While divorcing your significant other will always come at a cost, you actually have far more control over how much your split ultimately costs you than you may think. Contrary to popular belief, not every divorce has to involve a lengthy and contentious court battle. Instead, many divorcing parties are increasingly finding that they can go their separate ways and work through their affairs without going broke in the process, and there are a number of things they are doing to accomplish this.
Forbes reports that, on average, an American divorce will cost you anywhere between about $5,000 and $50,000. However, there are several tactics you can employ to lower these numbers considerably and give yourself that much more money in your pocket as you begin to live life on your own. For example, if cutting costs during your divorce is among your primary objectives, consider these possibilities.
Opting for mediation
According to one study, you can save as much as $32,200 by undergoing mediation, as opposed to a traditional litigated divorce. Mediation involves you and your former partner meeting with an unbiased third party – the mediator – who will assist you as you work through numerous issues relating to your divorce. When you mediate, you can avoid each having to pay for your own attorney, and mediation can also improve the chances of you working through your issues and differences in a timely manner.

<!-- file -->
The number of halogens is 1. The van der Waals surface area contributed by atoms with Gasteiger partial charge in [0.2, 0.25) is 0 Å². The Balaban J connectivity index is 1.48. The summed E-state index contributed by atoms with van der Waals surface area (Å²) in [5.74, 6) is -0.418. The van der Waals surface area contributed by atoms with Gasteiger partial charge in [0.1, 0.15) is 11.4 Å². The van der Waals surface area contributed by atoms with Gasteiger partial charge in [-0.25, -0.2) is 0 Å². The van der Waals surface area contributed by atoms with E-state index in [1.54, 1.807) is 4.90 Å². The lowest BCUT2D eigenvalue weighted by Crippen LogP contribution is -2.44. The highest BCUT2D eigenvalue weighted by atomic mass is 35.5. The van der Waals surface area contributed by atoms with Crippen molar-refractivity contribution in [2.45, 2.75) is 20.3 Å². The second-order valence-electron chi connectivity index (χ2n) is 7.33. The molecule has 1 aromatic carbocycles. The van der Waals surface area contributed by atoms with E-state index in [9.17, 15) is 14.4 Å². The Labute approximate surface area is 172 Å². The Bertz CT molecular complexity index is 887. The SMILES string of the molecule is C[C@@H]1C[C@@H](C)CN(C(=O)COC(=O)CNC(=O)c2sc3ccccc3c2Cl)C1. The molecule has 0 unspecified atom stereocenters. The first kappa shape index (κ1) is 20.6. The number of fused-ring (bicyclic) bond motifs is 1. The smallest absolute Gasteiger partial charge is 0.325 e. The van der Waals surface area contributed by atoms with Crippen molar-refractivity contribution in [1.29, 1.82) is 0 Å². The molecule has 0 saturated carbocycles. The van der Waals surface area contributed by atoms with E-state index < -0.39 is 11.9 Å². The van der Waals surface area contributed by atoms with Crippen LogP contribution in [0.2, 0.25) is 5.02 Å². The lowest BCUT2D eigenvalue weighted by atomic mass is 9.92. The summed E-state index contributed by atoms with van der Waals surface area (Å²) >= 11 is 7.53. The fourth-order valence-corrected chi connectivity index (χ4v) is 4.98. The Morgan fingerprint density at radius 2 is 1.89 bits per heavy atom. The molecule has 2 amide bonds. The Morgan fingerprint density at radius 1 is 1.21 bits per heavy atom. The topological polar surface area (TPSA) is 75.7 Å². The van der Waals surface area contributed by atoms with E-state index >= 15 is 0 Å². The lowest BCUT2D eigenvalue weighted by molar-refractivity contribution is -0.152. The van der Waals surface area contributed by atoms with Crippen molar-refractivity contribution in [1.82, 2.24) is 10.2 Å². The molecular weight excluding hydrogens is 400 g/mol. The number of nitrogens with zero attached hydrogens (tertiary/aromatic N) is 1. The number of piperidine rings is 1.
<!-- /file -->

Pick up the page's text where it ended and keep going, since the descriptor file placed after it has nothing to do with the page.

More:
While it may sound like a no-brainer to act like an adult while your divorce is ongoing, it may surprise you just how many people revert to childlike antics during divorce proceedings. It will serve you well financially, however, to resist the urge to always have the last word and stop fighting over every last blanket or dish set. Instead, use the money you save on your divorce to buy new ones.
Remember, at one point, you had a genuine love for the person you are divorcing, and you do not necessarily have to go from best friends and lovers to enemies. In many instances, working together to streamline your split can leave the both of you in a better financial position to move on with your lives.